- The Washington Times - Tuesday, April 16, 2002

Drug policy chief John Walters yesterday said it could take as long as three years for the United States and its allies to ensure that Afghanistan does not return to the opium business as a key source of revenue.

Mr. Walters called efforts to restore Afghanistan's schools, health and economic institutions, and its police and security infrastructure a battle between allied forces and that nation's illicit poppy growers, who seek to return to business as usual.

"For the first time in history, we have an opportunity to influence the worldwide opium problem, working with our allies to do as much as we can to eradicate and disrupt the opium trade," he told editors and reporters at The Washington Times.

"It will require staying power, perhaps as long as two to three years, but banning opium production has got to be a priority," he said. "We cannot allow Afghanistan to again become a haven for illicit money, a haven for terrorists."

Mr. Walters, who heads the White House Office of National Drug Control Policy, also said Hamid Karzai, the leader of Afghanistan's interim government, has made "outstanding" progress in curtailing opium production in that country "even at substantial risk to himself and his government."

He said Mr. Karzai and other Afghan leaders have been threatened, and some involved in the eradication efforts have been killed.

The former Taliban regime, which was aligned closely with terrorist Osama bin Laden, collected millions of dollars a year in profits from illicit opium sales with some of the cash going to terrorists who hid and trained in Afghanistan.

After the Taliban took control in 1996, Afghanistan accounted for more than 70 percent of the global supply of poppies, the source crop for opium and heroin. Between 80 percent and 90 percent of the heroin sold in Europe was processed from opium produced and stockpiled in Afghanistan.

Drug Enforcement Administration officials have estimated that profits from opium sales netted the Taliban $40 million annually, with some estimates ranging far higher.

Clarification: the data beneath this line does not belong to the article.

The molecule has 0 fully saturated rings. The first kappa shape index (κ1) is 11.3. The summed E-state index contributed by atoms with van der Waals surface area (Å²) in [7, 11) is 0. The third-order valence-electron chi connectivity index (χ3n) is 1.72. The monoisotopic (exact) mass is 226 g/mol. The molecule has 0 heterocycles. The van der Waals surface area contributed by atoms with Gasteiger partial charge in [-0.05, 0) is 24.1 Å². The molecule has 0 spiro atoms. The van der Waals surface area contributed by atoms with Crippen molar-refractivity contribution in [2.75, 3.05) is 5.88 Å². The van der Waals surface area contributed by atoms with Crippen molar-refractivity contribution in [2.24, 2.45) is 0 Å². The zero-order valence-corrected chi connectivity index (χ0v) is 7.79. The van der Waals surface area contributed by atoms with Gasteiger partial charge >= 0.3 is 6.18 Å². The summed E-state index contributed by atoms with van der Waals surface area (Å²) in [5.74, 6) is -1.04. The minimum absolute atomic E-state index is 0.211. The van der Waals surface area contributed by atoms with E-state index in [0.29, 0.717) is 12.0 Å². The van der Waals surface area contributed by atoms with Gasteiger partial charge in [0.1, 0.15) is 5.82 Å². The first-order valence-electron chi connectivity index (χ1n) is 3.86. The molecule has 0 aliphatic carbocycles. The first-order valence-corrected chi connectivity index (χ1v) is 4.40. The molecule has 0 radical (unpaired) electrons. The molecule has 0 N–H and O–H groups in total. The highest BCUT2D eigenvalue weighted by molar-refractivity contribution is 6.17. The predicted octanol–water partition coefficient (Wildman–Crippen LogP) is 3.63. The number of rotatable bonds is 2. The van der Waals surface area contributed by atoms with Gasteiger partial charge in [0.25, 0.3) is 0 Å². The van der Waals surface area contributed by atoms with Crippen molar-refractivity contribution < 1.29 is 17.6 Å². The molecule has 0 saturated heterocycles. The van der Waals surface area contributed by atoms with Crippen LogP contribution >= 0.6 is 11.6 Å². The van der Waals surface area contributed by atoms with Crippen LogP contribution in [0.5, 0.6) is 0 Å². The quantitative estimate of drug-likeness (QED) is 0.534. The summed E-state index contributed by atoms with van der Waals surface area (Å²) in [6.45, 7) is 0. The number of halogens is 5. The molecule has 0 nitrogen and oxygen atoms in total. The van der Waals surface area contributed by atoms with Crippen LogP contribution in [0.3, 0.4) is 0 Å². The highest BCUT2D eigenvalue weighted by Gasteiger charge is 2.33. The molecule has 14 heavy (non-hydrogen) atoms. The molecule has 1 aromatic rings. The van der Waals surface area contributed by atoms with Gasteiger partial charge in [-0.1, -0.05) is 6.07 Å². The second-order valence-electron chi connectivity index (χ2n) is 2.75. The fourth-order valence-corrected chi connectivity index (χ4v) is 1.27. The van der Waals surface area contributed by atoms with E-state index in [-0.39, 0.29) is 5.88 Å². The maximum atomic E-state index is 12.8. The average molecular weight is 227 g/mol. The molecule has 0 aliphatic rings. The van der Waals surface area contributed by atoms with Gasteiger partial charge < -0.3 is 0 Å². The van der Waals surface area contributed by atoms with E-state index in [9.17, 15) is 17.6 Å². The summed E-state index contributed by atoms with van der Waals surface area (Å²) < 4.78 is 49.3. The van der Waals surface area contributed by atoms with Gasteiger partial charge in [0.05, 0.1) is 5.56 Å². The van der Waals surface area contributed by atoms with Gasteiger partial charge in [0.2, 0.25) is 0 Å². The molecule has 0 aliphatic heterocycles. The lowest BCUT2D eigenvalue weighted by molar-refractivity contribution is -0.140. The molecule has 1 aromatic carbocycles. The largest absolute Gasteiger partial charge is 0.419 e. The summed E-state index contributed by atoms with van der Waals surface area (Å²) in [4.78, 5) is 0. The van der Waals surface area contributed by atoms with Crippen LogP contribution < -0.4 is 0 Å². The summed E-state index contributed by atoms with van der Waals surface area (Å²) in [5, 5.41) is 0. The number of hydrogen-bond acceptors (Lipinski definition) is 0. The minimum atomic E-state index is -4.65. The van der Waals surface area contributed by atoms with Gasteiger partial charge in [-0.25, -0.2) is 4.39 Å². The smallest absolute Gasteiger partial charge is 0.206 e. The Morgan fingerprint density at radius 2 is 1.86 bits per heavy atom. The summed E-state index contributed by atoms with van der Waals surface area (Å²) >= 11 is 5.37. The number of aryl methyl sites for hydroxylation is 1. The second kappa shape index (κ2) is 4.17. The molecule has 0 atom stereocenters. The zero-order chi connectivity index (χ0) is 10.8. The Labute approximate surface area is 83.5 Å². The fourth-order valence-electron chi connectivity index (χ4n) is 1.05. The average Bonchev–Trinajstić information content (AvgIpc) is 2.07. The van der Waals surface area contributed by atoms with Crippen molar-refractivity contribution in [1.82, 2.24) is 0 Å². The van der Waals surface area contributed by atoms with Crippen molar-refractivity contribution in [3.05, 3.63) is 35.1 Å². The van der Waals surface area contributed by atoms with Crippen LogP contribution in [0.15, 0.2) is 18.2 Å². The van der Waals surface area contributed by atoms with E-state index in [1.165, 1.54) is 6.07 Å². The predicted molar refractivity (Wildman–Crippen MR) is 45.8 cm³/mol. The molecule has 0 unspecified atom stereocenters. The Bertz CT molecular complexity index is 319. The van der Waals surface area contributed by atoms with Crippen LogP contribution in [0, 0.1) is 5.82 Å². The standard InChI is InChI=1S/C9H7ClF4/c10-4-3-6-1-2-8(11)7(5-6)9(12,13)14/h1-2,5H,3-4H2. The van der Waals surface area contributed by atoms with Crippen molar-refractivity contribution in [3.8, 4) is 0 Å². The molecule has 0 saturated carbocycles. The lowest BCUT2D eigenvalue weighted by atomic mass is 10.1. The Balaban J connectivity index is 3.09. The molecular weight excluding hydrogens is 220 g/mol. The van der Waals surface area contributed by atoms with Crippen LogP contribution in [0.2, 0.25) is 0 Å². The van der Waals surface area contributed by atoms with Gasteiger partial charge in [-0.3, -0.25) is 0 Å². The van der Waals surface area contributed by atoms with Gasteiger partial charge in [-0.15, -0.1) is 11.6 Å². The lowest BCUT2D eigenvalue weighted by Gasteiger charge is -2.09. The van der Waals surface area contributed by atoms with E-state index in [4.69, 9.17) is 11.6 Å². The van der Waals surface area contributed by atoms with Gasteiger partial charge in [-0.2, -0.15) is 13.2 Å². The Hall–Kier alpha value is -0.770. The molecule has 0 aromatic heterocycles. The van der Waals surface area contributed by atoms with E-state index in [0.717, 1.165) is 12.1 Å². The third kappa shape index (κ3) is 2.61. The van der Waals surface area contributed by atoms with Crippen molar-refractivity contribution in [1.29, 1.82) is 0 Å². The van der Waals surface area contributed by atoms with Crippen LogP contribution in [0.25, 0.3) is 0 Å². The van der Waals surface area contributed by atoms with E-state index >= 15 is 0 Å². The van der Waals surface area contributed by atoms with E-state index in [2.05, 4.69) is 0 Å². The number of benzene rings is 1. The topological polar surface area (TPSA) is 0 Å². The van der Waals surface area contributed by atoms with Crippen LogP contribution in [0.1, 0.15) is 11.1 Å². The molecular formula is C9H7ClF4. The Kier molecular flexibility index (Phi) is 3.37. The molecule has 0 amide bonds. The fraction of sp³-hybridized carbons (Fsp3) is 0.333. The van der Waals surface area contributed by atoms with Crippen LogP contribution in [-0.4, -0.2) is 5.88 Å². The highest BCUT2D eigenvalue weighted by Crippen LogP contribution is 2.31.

Mr. Walters said Afghan police and security officials have to be trained on how to eradicate and disrupt that country's opium production and that the job would fall mainly on military authorities and others from the United States, Great Britain and Germany.

He said major buyers of Afghan opium and heroin were in Britain and Germany, and that those countries had to be willing to "pay the price" to eliminate the drug's production and shipment to Europe.

Mr. Walters noted that the British already had begun eradication efforts, eliminating 1,000 acres just last week, and that Germany had begun to train Afghan police and security officials in anti-drug measures.

He said those efforts already have seen some results, adding that the purity of heroin arriving in Britain from Afghanistan is down.

"When the purity of the product drops, the market is under stress," he said. "It's like the Old West; when the supply is off, they start watering down the whiskey."

Mr. Walters noted that the first big test of the effectiveness of the effort to reduce opium production will come in October, when farmers there begin the planting season.

The crop generally is harvested for raw opium gum, from which heroin is made, between March and May.

"We will be in a better position next fall to figure out where we are," he said.

"We need to make a substantial effort to ensure that we are successful, but not pay the lion's share," he said. "It's time Europe stepped up to the plate."

The Bush administration's anti-drug strategy is focused on reducing supplies from foreign countries, undermining domestic demand and providing effective drug treatment to addicts.

The president has vowed to cut illegal drug use in America by 10 percent within the next two years and by 25 percent within five years.

President Bush called for $19.2 billion to fight illegal drugs, a 2 percent increase over current spending.

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